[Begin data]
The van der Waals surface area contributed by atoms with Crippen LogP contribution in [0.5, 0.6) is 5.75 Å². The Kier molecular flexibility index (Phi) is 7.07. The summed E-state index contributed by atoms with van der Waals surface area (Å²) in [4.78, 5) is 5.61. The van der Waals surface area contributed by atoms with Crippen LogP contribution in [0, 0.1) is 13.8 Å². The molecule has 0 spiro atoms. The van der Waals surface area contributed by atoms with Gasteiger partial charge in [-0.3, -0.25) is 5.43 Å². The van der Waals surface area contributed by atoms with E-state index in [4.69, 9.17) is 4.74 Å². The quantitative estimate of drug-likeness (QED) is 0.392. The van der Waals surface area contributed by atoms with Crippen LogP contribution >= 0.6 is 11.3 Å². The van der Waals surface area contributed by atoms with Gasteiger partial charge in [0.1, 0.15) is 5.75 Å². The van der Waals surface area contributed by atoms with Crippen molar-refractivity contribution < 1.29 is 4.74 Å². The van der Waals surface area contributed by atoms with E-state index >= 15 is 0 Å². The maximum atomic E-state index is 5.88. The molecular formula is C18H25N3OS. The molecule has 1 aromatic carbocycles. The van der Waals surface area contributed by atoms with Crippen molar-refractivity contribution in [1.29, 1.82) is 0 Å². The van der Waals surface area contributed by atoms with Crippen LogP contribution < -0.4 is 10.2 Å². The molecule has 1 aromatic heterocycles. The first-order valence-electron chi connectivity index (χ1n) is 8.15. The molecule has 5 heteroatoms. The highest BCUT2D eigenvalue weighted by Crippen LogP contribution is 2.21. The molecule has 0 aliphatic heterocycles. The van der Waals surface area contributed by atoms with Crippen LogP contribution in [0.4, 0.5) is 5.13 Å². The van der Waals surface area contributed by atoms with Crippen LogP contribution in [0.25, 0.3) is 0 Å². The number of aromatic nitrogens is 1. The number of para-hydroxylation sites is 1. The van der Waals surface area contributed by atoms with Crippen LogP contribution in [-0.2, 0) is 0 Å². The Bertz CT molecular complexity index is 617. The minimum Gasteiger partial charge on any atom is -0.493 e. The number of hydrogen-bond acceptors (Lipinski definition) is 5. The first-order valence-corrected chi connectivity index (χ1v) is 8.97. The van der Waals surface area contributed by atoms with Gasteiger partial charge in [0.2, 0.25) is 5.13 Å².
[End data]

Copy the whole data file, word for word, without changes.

The van der Waals surface area contributed by atoms with Crippen LogP contribution in [0.5, 0.6) is 5.75 Å². The Kier molecular flexibility index (Phi) is 7.07. The summed E-state index contributed by atoms with van der Waals surface area (Å²) in [4.78, 5) is 5.61. The van der Waals surface area contributed by atoms with Crippen LogP contribution in [0, 0.1) is 13.8 Å². The molecule has 0 spiro atoms. The van der Waals surface area contributed by atoms with Gasteiger partial charge in [-0.3, -0.25) is 5.43 Å². The van der Waals surface area contributed by atoms with E-state index in [4.69, 9.17) is 4.74 Å². The quantitative estimate of drug-likeness (QED) is 0.392. The van der Waals surface area contributed by atoms with Crippen LogP contribution >= 0.6 is 11.3 Å². The van der Waals surface area contributed by atoms with Gasteiger partial charge in [0.1, 0.15) is 5.75 Å². The van der Waals surface area contributed by atoms with Crippen molar-refractivity contribution < 1.29 is 4.74 Å². The van der Waals surface area contributed by atoms with E-state index >= 15 is 0 Å². The maximum atomic E-state index is 5.88. The molecular formula is C18H25N3OS. The molecule has 1 aromatic carbocycles. The van der Waals surface area contributed by atoms with Crippen molar-refractivity contribution in [1.29, 1.82) is 0 Å². The van der Waals surface area contributed by atoms with Crippen LogP contribution < -0.4 is 10.2 Å². The molecule has 1 aromatic heterocycles. The first-order valence-electron chi connectivity index (χ1n) is 8.15. The molecule has 5 heteroatoms. The highest BCUT2D eigenvalue weighted by Crippen LogP contribution is 2.21. The molecule has 0 aliphatic heterocycles. The van der Waals surface area contributed by atoms with Crippen LogP contribution in [0.4, 0.5) is 5.13 Å². The van der Waals surface area contributed by atoms with Crippen LogP contribution in [0.25, 0.3) is 0 Å². The number of aromatic nitrogens is 1. The number of para-hydroxylation sites is 1. The van der Waals surface area contributed by atoms with Crippen LogP contribution in [-0.2, 0) is 0 Å². The Bertz CT molecular complexity index is 617. The minimum Gasteiger partial charge on any atom is -0.493 e. The number of hydrogen-bond acceptors (Lipinski definition) is 5. The first-order valence-corrected chi connectivity index (χ1v) is 8.97. The van der Waals surface area contributed by atoms with Gasteiger partial charge in [0.2, 0.25) is 5.13 Å².